A Competition in Honor of Professor Matt 'Mad Dog' Dawson
Baylor Law student Kinsey Lakey is the latest Baylor Law School 'Mad Dog,' after winning the spring 2021 Mad Dog Mock Trial Competition. Fellow student Nicho Stevens was the finalist.
As part of Baylor Law's intense Practice Court Program, students participate in the Bob and Karen Wortham “Mad Dog” Practice Court Competition, a week-long contest that occurs at the beginning of the second quarter of Practice Court. Unlike the other Practice Court advocacy exercises that are conducted in teams of two, the Mad Dog competition pits student-against-student to find the one with the best courtroom skills. The winner receives $3,000, in addition to an 18-inch bronze statuette of Matt “Mad Dog” Dawson, the legendary Baylor Law professor who started the tradition of mini-trial competitions during his tenure as director of Baylor Law's Practice Court Program. The runner-up receives $1,000, and semifinalists receive $500 each. Baylor Law students are given a case file a mere 48 hours before the competition and then compete head-to-head in a single-elimination style tournament. This year's spring 2021 Mad Dog competition was held Monday, June 7 through Friday, June 11.
The scoring judges for the final round were Jessie Cox (JD ’21), winner of the winter edition of the Mad Dog competition in 2020; Robert Little, Director of Advocacy Programs and Baylor Law; local attorney & President of the Texas Young Lawyers Association, Jeanine Rispoli (JD '11), and local attorney Jason Milam (JD ’13)
The Honorable Bob and Karen Wortham sponsor this annual competition A Beaumont native, Bob Wortham (JD ’74) earned a degree in Government in 1971 from Lamar State College of Technology, and his J.D. from Baylor Law in 1974. Judge Wortham currently serves as the District Attorney for Jefferson County, in Beaumont, TX, and previously served as the judge of 58th District Court in Jefferson County from 2007 to 2014. He also served 12 years as U.S. Attorney for the Eastern District of Texas before becoming a partner in the Reaud, Morgan and Quinn law firm.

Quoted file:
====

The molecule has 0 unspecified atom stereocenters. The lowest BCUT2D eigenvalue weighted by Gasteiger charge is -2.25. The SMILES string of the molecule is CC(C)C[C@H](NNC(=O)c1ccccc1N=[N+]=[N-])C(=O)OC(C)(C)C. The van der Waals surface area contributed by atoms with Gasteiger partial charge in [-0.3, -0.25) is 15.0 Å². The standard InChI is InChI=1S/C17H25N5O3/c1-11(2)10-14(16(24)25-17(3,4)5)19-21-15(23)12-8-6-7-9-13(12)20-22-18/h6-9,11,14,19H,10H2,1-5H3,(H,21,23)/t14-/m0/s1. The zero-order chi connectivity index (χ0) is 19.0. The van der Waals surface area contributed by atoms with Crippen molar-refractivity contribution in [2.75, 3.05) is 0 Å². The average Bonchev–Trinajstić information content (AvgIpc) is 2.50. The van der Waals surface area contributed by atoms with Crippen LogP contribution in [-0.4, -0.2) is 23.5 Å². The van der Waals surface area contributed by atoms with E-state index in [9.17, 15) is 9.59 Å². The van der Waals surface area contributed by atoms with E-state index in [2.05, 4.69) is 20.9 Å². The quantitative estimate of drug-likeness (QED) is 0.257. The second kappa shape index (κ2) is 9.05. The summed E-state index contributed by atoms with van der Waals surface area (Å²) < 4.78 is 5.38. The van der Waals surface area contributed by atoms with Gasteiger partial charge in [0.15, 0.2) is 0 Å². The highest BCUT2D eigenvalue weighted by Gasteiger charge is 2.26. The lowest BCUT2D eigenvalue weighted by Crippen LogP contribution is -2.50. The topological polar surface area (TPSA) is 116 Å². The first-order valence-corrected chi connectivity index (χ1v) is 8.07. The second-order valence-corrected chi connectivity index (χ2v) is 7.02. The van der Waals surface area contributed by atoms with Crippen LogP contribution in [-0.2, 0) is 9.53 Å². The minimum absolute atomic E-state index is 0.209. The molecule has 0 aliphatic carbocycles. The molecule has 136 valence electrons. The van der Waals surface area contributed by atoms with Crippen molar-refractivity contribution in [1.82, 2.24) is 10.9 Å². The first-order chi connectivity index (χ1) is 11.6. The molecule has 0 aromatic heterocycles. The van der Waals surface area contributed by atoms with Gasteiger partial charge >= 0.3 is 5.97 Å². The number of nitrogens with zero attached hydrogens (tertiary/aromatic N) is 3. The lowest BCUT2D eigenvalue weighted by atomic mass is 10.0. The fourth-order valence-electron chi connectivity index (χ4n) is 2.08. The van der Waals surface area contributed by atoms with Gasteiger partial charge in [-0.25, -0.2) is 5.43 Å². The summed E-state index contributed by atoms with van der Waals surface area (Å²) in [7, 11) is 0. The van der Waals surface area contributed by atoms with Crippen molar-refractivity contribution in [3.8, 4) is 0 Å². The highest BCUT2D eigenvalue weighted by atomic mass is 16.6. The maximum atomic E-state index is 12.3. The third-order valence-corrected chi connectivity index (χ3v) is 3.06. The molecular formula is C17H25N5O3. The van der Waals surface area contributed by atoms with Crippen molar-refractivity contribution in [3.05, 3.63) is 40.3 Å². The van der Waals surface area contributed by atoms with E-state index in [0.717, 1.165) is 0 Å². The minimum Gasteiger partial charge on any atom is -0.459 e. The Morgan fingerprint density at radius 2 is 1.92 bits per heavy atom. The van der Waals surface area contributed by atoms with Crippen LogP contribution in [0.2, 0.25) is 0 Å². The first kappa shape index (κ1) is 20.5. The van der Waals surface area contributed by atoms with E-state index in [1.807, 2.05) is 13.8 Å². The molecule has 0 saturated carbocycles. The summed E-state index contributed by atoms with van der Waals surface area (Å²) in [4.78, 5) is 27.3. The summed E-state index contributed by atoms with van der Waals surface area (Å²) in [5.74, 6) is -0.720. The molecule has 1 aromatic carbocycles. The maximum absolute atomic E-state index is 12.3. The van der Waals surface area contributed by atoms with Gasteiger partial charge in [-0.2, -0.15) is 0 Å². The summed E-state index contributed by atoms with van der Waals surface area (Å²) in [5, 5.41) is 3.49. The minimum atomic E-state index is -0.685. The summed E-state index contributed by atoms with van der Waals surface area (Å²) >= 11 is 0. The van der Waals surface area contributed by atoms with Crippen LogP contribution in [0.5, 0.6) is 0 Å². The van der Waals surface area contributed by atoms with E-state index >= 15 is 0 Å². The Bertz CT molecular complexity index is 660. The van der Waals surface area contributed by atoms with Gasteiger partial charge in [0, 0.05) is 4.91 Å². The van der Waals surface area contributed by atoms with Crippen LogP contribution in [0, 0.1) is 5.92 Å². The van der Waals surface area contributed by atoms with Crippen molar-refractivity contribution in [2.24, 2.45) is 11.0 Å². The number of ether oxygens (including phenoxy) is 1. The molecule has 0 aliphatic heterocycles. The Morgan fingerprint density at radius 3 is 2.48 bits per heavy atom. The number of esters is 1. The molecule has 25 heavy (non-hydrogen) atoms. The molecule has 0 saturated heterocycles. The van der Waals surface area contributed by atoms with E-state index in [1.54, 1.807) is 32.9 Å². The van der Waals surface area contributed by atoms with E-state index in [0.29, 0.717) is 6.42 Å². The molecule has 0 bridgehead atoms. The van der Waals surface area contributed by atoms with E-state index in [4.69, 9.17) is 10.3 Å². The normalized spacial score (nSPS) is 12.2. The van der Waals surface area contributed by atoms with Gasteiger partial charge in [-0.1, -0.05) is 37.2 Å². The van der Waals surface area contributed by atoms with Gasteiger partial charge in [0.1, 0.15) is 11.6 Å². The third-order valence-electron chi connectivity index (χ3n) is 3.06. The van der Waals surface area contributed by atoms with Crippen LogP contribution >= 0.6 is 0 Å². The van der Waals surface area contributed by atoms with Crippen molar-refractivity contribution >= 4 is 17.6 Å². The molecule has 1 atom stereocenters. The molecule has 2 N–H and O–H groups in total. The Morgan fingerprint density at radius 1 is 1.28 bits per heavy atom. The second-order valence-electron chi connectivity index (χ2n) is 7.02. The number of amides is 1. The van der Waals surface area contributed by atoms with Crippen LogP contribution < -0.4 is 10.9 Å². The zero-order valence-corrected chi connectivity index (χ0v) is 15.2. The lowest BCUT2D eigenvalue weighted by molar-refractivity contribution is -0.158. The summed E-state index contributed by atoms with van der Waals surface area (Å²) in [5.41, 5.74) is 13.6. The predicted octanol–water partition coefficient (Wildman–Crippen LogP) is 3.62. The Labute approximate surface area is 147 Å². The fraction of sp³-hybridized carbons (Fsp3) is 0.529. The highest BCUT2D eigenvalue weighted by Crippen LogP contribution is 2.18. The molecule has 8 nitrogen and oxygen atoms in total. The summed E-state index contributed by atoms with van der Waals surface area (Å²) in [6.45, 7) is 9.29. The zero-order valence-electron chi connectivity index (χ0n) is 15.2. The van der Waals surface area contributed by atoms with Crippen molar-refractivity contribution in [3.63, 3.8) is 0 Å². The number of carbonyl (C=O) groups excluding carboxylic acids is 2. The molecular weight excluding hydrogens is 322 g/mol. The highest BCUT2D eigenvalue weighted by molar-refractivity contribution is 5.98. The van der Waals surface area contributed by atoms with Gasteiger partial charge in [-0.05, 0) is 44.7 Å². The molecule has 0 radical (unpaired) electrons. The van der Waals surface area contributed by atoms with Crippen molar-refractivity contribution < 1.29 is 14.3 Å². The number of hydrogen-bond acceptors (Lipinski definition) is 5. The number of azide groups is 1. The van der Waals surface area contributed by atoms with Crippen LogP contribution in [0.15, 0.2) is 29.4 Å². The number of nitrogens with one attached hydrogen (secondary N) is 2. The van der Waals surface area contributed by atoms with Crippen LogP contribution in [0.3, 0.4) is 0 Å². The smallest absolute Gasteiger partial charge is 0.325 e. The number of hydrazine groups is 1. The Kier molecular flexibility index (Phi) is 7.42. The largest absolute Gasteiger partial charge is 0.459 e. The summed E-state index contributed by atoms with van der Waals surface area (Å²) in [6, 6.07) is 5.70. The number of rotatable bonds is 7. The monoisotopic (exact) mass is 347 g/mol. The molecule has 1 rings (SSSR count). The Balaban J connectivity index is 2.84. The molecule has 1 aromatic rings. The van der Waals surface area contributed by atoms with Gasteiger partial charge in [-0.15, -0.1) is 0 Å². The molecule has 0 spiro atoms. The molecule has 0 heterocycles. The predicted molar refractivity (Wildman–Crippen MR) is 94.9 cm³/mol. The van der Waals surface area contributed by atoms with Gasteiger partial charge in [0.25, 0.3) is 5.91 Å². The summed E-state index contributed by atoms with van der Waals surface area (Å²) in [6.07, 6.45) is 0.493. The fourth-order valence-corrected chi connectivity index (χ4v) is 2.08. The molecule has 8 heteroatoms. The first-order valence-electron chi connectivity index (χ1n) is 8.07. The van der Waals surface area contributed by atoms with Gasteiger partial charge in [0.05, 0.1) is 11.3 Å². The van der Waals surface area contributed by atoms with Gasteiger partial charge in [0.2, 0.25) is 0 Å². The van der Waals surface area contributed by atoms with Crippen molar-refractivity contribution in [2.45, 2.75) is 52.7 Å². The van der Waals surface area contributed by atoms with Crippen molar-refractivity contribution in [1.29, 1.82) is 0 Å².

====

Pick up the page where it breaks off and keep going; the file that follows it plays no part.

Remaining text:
"Judge Bob and Karen Wortham’s continued generous support of the Mad Dog competition makes possible this learning experience for our students. They are wonderful friends of Baylor Law and their long-term support of this challenging competition provides our students a truly unique learning opportunity,” stated a grateful Baylor Law Dean, Brad Toben.
Nuts! When a Free Sample and a Peanut Allergy Collide,
The Child's Parents or the Grocery Store?
In this spring’s ‘Mad Dog’ competition, students were faced with a case involving a child's peanut allergy, a parent's obligation to protect their child, and the duty of a grocery store to protect its customers. In July 2019, Sam Fuller entered the Defendant's grocery store, CostLow Grocery, along with his parents, Jordan Fuller and Drew Fuller. They were at the store to pick up supplies for a fourth of July barbecue they were planning on hosting the following day. Sam Fuller was born with asthma and a peanut allergy, which his parents became aware of by the time he was two years old after he broke out in hives when he was baking peanut butter cookies with his Aunt. Mr. and Mrs. Fuller were aware but did not know the severity of Sam's allergy. While they were on their way to get those cups and plates, Jordan and Sam passed a sample stand in the store, displaying samples of gluten-free protein bars. There was no packaging on display on the sample stand, no list of ingredients available to be viewed, and no signs on or around the sample stand warning that those samples contained a food allergen. However, these protein bars contained peanut flour, a derivative of peanuts, a common and known food allergen.
Unaware of the ingredients, Jordan Fuller and Sam Fuller took a sample and met back up with the rest of the family. Soon after that, Sam started to complain there were peanuts potentially in the sample. Jordan returned to the sample stand only to discover the packaging listed peanut flour. Within the next couple of hours upon returning home, Sam began to breathe heavily. He progressively became worse, and despite using Sam's prescribed EpiPen, Sam Fuller stopped breathing. After calling 911, administering CPR, and a trip to the hospital resulting in Sam's heart stopping, a five-day stay in the hospital, Sam Fuller survived. The Plaintiffs, the Fuller family, have sued the Defendant, CostLow Grocery, for failing to warn and protect their customers properly. However, CostLow Grocery had policies in place, sample stand protocols, and warning signs to put up any time samples contained known food allergens. This case all centers around a sign – and whether or not there were warning signs properly displayed and given the day Sam Fuller had his allergic reaction. Whether it is on the grocery store or the parent to protect Sam Fuller.
Volunteer Judges, Spring 2021 Mad Dog Competition
Special Thanks to the Final Round Volunteer Judges
MEDIA CONTACT: Ed Nelson, Director of Marketing & Communications
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